Volume 47, Issue 3
  • ISSN: 0002-9637
  • E-ISSN: 1476-1645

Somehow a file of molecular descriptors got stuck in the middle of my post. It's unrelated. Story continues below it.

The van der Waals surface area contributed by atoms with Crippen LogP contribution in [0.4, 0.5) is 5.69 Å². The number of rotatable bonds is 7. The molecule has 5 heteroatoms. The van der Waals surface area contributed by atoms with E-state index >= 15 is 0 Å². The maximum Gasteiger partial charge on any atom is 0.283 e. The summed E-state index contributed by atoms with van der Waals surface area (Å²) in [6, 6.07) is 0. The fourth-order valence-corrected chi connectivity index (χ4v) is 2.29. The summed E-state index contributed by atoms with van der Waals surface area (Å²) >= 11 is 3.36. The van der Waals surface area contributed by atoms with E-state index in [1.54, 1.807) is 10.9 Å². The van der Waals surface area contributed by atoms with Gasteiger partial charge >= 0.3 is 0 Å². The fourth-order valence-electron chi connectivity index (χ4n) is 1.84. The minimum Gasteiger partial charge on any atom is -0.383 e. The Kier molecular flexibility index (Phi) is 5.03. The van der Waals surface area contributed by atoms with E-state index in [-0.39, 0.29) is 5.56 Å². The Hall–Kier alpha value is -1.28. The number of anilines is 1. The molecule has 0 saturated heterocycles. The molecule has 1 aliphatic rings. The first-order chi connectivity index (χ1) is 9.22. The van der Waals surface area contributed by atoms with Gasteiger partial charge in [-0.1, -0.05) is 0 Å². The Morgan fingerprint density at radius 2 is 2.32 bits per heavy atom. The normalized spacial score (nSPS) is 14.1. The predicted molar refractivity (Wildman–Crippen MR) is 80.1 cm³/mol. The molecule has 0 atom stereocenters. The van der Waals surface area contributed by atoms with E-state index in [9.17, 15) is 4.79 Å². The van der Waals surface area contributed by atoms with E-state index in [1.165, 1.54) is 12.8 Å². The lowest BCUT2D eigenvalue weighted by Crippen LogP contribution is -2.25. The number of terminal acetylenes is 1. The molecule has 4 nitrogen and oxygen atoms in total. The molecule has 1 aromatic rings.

Malaria at an elevation of 1,500 meters is uncommon and is usually unstable when it occurs. To confirm reports of a recent increase in transmission of stable malaria in the Oksibil Valley, which is at an elevation of 1,250–1,500 meters in the Jayawijaya Mountains of Irian Jaya, Indonesia, five malariometric surveys were conducted in four villages between May 1990 and July 1991. A total of 3,380 blood smears, representative of 1,949 persons, was examined. Prevalence rates over the survey period were consistent in each of the four villages, averaging 10% for infants, 50% for children 1–4 years of age, 35% for those 5–9 years old, 28% for those 10–14 years old, and 16% for adults (> 15 years old). The spleen rate for the those less than five years old was 96%, with an average enlarged spleen score of 2.32. accounted for 55% of the infections in the valley, but was the predominant species in those less than 10 years old. In the village of Kutdol at an elevation of 1,500 meters, was identified in 43% of the positive smears. Four cases were diagnosed as . Infection with without obvious clinical symptoms was common in both adults and children. Entomologic and epidemiologic data suggested that the recent upsurge in transmission coincided with the replacement of traditional village huts with the more modern social housing. This replacement required the extensive construction of drainage ditches, which inadvertently also served as additional vector breeding sites. We suspect that this manipulation of the environment, in an effort to improve the quality of life, created conditions conducive for heightened transmission of stable malaria.


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